Authors: Valerio, M; Rogers, S; Lawrence, KP; Byrne, C; Veltin, K; Darakijan, T; Gaida, M; Cambio, D; Chapin, GK

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DOI https://doi.org/10.36487/ACG_repo/2135_29

Cite As:
Valerio, M, Rogers, S, Lawrence, KP, Byrne, C, Veltin, K, Darakijan, T, Gaida, M, Cambio, D & Chapin, GK 2021, 'Improving bench design through discrete fracture network analysis', in PM Dight (ed.), SSIM 2021: Second International Slope Stability in Mining, Australian Centre for Geomechanics, Perth, pp. 457-472, https://doi.org/10.36487/ACG_repo/2135_29

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Abstract:
Discrete fracture network (DFN) analysis methods can assist in our understanding of bench-scale slope performance in open pit mines and provide results that are more representative of structural conditions compared to conventional kinematic methods. Conventional kinematic analysis may not adequately capture the complexity of the fracture network and its impact on bench-scale stability because this method is typically limited to analysis of simple rock blocks or wedges formed by one or two fracture sets only. This simplification of block geometries, combined with the limitation of not adequately representing variations in the location and spacing of discontinuities forming blocks, can result in significant differences between theoretical and observed bench performance. DFN methods provide an alternative approach to conventional kinematic methods to model the structural fabric. The fracture networks developed through DFN modelling incorporate variations in the location, spacing, and persistence of discontinuities. DFN-based approaches allow more detailed analysis of the probability of occurrence, probability of failure, and expected back-break when compared to conventional kinematic methods as wedge geometries are more explicitly defined from observed features. This paper provides a comparison between conventional kinematic analysis and a DFN-based approach to bench design, with a focus on back-break metrics for two case studies: one slope governed by potential planar instability and a second where potential wedge failure is the controlling mechanism. The impact of mining processes and time-dependent rock mass degradation on observed back-break is discussed. Comparison between the results of both conventional kinematic and DFN methods to actual bench performance observed at the Bingham Canyon Mine indicates that the DFN approach can deliver results that are more structurally representative of field conditions.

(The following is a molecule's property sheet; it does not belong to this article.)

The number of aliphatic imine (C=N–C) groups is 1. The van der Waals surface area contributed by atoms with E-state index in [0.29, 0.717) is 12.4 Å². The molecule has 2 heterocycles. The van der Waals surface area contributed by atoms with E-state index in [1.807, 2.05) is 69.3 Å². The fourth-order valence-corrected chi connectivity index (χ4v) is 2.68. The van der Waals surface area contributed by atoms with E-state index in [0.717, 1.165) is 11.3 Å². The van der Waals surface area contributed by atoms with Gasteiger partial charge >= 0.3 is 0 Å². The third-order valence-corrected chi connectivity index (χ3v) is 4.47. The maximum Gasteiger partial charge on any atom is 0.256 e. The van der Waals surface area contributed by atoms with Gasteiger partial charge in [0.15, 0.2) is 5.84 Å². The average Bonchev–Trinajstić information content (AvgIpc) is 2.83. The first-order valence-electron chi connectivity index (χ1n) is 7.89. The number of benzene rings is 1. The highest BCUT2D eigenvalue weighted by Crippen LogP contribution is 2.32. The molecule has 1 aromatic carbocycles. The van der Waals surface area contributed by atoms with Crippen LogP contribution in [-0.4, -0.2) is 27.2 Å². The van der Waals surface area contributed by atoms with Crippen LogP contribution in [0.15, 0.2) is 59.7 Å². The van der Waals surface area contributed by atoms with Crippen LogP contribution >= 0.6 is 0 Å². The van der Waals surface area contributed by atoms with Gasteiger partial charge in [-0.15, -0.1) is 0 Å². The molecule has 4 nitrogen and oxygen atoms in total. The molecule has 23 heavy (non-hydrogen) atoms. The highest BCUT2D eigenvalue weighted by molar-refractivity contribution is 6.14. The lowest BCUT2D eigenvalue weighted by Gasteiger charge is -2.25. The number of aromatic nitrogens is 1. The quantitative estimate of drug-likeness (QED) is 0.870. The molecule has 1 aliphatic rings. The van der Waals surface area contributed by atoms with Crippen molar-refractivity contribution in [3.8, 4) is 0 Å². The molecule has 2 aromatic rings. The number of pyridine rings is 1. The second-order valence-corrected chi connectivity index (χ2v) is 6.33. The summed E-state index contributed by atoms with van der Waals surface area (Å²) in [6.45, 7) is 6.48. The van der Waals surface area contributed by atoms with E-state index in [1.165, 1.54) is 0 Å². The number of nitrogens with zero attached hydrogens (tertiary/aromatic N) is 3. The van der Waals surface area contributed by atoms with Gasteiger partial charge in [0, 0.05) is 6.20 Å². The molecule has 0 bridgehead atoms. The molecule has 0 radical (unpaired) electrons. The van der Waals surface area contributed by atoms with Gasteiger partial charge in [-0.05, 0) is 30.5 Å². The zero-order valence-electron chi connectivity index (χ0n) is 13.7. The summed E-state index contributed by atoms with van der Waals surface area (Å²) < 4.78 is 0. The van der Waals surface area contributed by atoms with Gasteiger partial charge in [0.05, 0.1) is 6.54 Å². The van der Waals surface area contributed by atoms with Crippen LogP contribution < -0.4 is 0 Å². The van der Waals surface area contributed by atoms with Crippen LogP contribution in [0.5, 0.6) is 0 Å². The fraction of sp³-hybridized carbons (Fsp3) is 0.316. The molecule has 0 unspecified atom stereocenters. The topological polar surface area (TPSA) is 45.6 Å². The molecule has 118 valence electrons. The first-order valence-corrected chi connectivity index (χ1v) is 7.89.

Keywords: bench design, discrete fracture network, kinematic analysis, back-break, bench performance

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